Eliza Field

Evidence Type: Newspaper Report
11 December 1841

An elderly and portly dame, with whose presence the officers of the Court seemed intimately acquainted, and who was familiarly addressed by the Magistrate on the Bench as ELIZA FIELD, was brought up on Thursday, before the police Bench, charged with drunkenness. Captain INNES saw Mr MITCHELL referring to find the number of the conviction, and told him he might save himself the trouble, as he perfectly recollected that her last was the thirtieth, on which occasion she had been sentenced to three hundred and sixty hours solitary confinement, and he was afraid that such further punishment would do her some physical harm. She was the greatest nuisance that came before the Court, and he would try to dispose of her for a time, at least. The prisoner soliloquized in a melancholy strain on the harshness of her destiny, which seemed to keep her in perpetual trouble. It is no use, said she, appealingly to the gallant Captain, to get out of confinement. Not in the least Ma’am, replied the Magistrate, as you are sure to take the shortest means of returning to it. Sentenced as an habitual drunkard, and disorderly person, to three months’ imprisonment in the factory.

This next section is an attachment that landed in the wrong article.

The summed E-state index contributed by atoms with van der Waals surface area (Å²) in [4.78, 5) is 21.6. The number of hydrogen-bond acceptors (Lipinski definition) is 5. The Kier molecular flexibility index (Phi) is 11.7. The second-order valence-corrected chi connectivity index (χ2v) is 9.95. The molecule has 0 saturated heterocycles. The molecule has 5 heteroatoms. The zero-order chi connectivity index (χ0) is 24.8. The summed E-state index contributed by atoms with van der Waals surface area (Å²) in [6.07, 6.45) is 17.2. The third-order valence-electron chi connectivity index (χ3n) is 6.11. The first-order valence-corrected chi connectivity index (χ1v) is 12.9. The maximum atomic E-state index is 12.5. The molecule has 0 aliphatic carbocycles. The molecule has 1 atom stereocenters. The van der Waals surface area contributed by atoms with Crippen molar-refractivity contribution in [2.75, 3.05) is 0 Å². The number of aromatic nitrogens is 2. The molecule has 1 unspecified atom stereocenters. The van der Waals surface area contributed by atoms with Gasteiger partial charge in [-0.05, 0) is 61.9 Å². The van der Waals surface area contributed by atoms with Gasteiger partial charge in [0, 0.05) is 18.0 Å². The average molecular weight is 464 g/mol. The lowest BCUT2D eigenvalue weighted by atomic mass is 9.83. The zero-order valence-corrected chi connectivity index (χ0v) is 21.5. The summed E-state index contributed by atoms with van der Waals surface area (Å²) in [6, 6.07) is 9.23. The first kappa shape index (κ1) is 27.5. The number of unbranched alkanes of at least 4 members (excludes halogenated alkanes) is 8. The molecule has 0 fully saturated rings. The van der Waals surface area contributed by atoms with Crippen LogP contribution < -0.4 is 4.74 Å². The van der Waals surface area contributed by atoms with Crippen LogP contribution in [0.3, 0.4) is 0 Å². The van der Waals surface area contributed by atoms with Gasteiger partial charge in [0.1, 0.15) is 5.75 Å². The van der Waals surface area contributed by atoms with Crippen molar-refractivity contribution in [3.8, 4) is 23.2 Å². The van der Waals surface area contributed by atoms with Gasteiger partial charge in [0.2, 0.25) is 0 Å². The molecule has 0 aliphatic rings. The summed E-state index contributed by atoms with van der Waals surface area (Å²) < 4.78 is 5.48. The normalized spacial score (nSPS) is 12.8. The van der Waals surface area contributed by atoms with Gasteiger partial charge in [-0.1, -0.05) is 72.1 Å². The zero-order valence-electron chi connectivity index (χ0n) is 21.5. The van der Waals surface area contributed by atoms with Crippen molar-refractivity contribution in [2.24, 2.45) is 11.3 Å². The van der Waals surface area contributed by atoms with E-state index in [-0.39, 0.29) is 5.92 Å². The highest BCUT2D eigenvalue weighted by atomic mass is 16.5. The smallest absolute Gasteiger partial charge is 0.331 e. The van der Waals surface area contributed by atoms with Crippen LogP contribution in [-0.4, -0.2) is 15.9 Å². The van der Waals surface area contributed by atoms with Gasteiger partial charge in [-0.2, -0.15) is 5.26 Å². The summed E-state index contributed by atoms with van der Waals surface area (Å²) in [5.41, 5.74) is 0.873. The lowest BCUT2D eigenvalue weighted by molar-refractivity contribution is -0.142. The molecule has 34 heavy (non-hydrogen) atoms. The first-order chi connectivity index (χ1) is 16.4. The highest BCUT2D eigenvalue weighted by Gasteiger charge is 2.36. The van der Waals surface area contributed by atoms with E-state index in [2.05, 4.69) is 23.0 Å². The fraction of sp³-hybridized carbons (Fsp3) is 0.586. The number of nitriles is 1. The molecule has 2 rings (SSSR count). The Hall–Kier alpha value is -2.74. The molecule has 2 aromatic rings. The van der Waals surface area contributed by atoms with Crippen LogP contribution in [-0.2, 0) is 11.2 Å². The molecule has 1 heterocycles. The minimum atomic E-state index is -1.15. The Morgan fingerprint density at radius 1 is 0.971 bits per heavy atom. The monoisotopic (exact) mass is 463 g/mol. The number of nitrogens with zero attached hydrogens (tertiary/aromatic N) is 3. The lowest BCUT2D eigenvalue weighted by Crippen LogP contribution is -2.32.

See Original: “SUPREME COURT—(IN EQUITY.) FRIDAY, DECEMBER 10, 1841. Before his Honor the Chief Justice,” The Australian (Sydney, NSW : 1824 – 1848), Saturday 11 December 1841, p.2